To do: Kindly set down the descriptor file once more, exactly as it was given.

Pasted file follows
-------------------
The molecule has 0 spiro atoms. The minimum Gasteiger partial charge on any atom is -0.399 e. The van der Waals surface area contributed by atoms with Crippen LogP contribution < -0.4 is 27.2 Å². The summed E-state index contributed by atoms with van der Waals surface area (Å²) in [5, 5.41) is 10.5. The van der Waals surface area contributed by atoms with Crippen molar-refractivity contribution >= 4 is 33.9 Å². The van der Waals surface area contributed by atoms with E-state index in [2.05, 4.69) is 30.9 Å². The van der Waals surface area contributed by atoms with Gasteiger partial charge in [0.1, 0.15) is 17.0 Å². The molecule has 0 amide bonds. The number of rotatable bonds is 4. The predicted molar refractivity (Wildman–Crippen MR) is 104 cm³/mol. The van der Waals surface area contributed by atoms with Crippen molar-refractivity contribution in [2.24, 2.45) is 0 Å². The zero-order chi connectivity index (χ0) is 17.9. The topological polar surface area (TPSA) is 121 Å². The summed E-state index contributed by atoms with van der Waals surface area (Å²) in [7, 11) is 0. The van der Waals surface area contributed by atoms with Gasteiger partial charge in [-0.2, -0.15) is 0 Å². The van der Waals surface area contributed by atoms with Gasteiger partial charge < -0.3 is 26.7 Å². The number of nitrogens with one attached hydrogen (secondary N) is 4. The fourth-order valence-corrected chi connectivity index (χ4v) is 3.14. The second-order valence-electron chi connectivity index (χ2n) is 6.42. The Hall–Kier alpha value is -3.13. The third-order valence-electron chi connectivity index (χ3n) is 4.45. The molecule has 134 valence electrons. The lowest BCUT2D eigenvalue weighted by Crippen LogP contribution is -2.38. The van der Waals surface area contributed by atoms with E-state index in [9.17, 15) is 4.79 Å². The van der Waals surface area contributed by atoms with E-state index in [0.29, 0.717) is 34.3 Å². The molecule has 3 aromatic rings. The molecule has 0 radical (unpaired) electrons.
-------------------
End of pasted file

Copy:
The molecule has 0 spiro atoms. The minimum Gasteiger partial charge on any atom is -0.399 e. The van der Waals surface area contributed by atoms with Crippen LogP contribution < -0.4 is 27.2 Å². The summed E-state index contributed by atoms with van der Waals surface area (Å²) in [5, 5.41) is 10.5. The van der Waals surface area contributed by atoms with Crippen molar-refractivity contribution >= 4 is 33.9 Å². The van der Waals surface area contributed by atoms with E-state index in [2.05, 4.69) is 30.9 Å². The van der Waals surface area contributed by atoms with Gasteiger partial charge in [0.1, 0.15) is 17.0 Å². The molecule has 0 amide bonds. The number of rotatable bonds is 4. The predicted molar refractivity (Wildman–Crippen MR) is 104 cm³/mol. The van der Waals surface area contributed by atoms with Crippen molar-refractivity contribution in [2.24, 2.45) is 0 Å². The zero-order chi connectivity index (χ0) is 17.9. The topological polar surface area (TPSA) is 121 Å². The summed E-state index contributed by atoms with van der Waals surface area (Å²) in [7, 11) is 0. The van der Waals surface area contributed by atoms with Gasteiger partial charge in [-0.2, -0.15) is 0 Å². The van der Waals surface area contributed by atoms with Gasteiger partial charge < -0.3 is 26.7 Å². The number of nitrogens with one attached hydrogen (secondary N) is 4. The fourth-order valence-corrected chi connectivity index (χ4v) is 3.14. The second-order valence-electron chi connectivity index (χ2n) is 6.42. The Hall–Kier alpha value is -3.13. The third-order valence-electron chi connectivity index (χ3n) is 4.45. The molecule has 134 valence electrons. The lowest BCUT2D eigenvalue weighted by Crippen LogP contribution is -2.38. The van der Waals surface area contributed by atoms with E-state index in [9.17, 15) is 4.79 Å². The van der Waals surface area contributed by atoms with E-state index in [0.29, 0.717) is 34.3 Å². The molecule has 3 aromatic rings. The molecule has 0 radical (unpaired) electrons.